'The Infiltrator' Takes It to the Bank 

Bryan Cranston can do no wrong.

Bryan Cranston (left) and John Leguizamo in The Infiltrator.

Bryan Cranston (left) and John Leguizamo in The Infiltrator.

Bryan Cranston gets involved with drug dealers. Ever since Breaking Bad, that combo of actor and scenario makes perfect sense. So, Brad Furman's The Infiltrator doesn't really have to be any good to get made in the first place. But it is good, in a straightforward, character-laden, true-crime dramatic way — greatly helped out by Cranston's ability to move so swiftly, so convincingly, from mild-mannered family-man harmlessness to cutthroat single-mindedness.

In 1980s Florida, as the Medellín cartel is dumping tons of cocaine and piles of corpses on US streets, a federal government accountant-turned-investigator named Robert Mazur (Cranston) goes undercover as a financial fixer called Bob Musella, with the objective of screwing up Colombian coke king Pablo Escobar's international money laundering schemes. To do that, Mazur/Musella weaves a complicated web of murderers, snitches, and crooked bankers, and nearly gets killed three or four times. The action scenes — screenplay by the director's mother, writer Ellen Brown Furman, adapted from Mazur's book — are quick and ferocious, but never get in the way of the cast, led by Cranston with colorful support by John Leguizamo, Amy Ryan, Benjamin Bratt, Juliet Aubrey, Yul Vazquez, Joseph Gilgun, and a hammy but apt Olympia Dukakis. Plus enough cigars and ugly "Eighties-disco" furniture for ten movies.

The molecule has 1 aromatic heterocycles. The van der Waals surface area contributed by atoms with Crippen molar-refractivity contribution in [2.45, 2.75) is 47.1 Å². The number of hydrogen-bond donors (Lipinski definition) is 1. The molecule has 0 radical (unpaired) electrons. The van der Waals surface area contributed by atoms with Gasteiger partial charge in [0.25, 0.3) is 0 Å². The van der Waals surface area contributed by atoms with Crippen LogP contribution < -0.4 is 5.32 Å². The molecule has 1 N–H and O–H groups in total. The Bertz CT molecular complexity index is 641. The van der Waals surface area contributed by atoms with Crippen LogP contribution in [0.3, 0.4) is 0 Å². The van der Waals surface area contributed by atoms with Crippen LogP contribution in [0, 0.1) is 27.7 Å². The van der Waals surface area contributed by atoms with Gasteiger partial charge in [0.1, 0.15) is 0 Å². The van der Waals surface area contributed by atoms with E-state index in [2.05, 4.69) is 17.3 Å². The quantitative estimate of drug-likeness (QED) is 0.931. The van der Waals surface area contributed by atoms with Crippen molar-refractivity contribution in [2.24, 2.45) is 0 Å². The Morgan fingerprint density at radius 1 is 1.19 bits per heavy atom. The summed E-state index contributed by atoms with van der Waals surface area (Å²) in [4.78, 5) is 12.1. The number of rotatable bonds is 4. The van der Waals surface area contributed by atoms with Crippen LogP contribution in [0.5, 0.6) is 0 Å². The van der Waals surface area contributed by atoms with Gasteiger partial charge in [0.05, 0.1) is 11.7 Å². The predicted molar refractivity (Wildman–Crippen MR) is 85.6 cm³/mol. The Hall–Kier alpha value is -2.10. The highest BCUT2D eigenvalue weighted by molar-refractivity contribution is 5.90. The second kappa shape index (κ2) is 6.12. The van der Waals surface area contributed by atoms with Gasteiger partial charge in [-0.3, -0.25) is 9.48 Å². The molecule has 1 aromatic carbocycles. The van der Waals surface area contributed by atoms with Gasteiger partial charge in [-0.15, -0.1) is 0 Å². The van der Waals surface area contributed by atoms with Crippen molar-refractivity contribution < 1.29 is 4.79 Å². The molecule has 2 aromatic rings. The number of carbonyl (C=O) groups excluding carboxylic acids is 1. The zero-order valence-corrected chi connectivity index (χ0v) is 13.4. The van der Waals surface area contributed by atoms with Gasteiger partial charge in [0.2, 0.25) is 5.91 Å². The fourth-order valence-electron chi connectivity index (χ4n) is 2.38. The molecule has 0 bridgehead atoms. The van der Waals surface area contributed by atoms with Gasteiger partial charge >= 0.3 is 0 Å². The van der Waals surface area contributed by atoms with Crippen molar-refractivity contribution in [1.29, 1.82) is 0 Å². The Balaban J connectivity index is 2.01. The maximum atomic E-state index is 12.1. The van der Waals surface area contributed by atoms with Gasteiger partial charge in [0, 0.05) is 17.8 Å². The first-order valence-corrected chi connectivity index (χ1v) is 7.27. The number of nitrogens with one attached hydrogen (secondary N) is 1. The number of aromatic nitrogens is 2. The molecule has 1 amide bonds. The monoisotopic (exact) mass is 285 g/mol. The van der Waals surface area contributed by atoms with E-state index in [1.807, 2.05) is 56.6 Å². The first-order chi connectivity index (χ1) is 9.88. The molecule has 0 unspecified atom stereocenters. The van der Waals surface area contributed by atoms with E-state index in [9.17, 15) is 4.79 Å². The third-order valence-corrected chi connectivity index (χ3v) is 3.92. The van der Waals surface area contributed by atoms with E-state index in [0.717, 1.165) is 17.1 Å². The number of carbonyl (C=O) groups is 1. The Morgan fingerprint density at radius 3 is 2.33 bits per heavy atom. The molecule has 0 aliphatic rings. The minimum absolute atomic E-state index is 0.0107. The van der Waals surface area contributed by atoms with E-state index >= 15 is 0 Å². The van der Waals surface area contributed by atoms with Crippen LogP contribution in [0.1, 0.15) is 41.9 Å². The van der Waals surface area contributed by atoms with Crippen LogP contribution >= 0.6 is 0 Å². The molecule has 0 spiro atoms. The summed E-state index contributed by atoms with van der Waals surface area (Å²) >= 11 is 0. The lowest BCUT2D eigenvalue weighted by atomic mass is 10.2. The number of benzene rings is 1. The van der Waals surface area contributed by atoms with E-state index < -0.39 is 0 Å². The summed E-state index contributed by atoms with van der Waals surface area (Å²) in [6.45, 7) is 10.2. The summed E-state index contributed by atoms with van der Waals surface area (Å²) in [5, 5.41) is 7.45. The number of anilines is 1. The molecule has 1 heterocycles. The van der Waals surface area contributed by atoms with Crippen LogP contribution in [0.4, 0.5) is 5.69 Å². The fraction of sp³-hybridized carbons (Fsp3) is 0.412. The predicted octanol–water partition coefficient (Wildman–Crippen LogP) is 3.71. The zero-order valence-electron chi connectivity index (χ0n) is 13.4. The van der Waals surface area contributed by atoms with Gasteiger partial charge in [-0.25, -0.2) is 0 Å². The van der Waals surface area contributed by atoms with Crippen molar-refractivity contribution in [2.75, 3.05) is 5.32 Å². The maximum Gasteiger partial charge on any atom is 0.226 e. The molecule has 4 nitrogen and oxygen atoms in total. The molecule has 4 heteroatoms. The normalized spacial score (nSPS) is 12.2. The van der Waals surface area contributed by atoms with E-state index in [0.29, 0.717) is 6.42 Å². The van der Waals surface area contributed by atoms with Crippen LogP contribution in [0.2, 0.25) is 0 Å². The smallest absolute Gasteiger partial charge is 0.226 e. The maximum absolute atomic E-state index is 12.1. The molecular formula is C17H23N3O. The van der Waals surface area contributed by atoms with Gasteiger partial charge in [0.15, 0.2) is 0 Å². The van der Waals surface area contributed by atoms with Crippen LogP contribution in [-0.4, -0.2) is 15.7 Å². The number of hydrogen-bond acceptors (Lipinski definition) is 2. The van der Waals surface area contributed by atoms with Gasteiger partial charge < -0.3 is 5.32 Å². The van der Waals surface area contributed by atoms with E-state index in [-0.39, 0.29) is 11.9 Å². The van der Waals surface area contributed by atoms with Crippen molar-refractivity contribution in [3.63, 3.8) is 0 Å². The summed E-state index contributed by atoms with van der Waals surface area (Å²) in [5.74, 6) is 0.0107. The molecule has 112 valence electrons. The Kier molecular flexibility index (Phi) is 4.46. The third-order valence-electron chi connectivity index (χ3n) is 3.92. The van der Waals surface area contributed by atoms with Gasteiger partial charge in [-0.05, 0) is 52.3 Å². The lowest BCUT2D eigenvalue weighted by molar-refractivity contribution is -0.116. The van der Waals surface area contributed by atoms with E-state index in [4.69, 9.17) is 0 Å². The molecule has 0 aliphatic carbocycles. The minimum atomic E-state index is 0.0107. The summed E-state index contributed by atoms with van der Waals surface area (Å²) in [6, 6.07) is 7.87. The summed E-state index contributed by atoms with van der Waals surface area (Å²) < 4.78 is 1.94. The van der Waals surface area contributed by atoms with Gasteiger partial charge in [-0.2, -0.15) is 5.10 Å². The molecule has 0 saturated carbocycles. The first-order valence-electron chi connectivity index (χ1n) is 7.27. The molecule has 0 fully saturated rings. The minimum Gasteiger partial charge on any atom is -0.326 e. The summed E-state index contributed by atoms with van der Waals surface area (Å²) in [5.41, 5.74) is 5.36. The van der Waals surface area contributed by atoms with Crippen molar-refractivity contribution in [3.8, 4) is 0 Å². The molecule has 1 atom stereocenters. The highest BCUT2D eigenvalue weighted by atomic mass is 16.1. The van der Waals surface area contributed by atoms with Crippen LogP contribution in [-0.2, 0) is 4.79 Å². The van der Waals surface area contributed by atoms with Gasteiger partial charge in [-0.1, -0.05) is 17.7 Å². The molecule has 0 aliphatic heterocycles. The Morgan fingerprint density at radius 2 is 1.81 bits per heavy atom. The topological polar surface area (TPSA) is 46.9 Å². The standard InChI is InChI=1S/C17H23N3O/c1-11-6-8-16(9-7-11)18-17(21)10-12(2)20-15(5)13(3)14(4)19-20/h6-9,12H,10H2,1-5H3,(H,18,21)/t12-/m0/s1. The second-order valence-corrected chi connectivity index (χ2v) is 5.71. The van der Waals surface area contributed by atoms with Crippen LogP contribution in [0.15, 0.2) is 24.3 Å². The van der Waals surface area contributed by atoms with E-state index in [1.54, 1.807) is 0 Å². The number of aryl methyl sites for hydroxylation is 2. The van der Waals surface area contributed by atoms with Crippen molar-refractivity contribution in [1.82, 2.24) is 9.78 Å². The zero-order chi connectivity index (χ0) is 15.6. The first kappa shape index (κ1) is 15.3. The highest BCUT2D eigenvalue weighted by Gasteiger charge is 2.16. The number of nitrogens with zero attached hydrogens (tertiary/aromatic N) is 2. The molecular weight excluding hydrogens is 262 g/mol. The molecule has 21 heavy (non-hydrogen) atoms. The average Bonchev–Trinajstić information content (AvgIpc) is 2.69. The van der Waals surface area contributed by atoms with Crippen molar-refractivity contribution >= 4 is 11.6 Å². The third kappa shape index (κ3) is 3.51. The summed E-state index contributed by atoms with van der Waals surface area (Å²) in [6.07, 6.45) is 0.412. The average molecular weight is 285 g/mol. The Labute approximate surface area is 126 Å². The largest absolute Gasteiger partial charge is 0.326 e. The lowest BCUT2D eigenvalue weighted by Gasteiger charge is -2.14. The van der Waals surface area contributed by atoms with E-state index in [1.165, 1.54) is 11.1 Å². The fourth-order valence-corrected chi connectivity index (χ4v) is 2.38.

Busy actor Cranston should probably keep his distance from dope flicks in general. Walter White is an extremely tough act to follow, and Bob Mazur is nowhere near as conflicted as Dalton Trumbo. But The Infiltrator is an ideal summer popcorn pic, if you don't mind a little blood on your kernels. All its observations are obvious. If you're looking for the ironic intricacies of human endeavor in dog-eat-dog Sunbelt America, Better Call Saul.


The Infiltrator

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